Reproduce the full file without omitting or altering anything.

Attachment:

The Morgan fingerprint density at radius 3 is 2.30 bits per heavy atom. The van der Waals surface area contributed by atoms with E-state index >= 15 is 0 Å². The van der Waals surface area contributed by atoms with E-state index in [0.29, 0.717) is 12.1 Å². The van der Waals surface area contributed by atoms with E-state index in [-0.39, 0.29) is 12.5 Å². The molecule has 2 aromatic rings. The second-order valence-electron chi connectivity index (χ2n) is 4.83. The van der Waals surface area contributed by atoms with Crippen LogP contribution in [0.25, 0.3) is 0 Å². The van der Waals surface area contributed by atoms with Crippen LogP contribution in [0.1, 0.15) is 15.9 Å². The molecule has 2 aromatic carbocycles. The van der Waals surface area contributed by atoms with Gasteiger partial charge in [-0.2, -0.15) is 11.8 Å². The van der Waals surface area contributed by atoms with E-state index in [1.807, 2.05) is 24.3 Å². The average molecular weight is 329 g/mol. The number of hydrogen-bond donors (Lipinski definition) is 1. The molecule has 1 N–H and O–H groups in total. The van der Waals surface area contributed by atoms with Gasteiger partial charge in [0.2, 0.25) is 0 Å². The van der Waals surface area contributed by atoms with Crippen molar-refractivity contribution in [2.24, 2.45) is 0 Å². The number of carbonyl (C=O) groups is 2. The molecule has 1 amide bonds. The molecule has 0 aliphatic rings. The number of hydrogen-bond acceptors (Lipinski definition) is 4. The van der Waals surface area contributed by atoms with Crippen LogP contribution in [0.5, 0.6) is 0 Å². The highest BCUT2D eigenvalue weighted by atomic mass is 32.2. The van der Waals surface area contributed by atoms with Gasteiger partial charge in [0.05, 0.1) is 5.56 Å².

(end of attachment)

The Morgan fingerprint density at radius 3 is 2.30 bits per heavy atom. The van der Waals surface area contributed by atoms with E-state index >= 15 is 0 Å². The van der Waals surface area contributed by atoms with E-state index in [0.29, 0.717) is 12.1 Å². The van der Waals surface area contributed by atoms with E-state index in [-0.39, 0.29) is 12.5 Å². The molecule has 2 aromatic rings. The second-order valence-electron chi connectivity index (χ2n) is 4.83. The van der Waals surface area contributed by atoms with Crippen LogP contribution in [0.25, 0.3) is 0 Å². The van der Waals surface area contributed by atoms with Crippen LogP contribution in [0.1, 0.15) is 15.9 Å². The molecule has 2 aromatic carbocycles. The van der Waals surface area contributed by atoms with Gasteiger partial charge in [-0.2, -0.15) is 11.8 Å². The van der Waals surface area contributed by atoms with E-state index in [1.807, 2.05) is 24.3 Å². The average molecular weight is 329 g/mol. The number of hydrogen-bond donors (Lipinski definition) is 1. The molecule has 1 N–H and O–H groups in total. The van der Waals surface area contributed by atoms with Gasteiger partial charge in [0.2, 0.25) is 0 Å². The van der Waals surface area contributed by atoms with Crippen molar-refractivity contribution in [2.24, 2.45) is 0 Å². The number of carbonyl (C=O) groups is 2. The molecule has 1 amide bonds. The molecule has 0 aliphatic rings. The number of hydrogen-bond acceptors (Lipinski definition) is 4. The van der Waals surface area contributed by atoms with Crippen LogP contribution in [0.5, 0.6) is 0 Å². The highest BCUT2D eigenvalue weighted by atomic mass is 32.2. The van der Waals surface area contributed by atoms with Gasteiger partial charge in [0.05, 0.1) is 5.56 Å².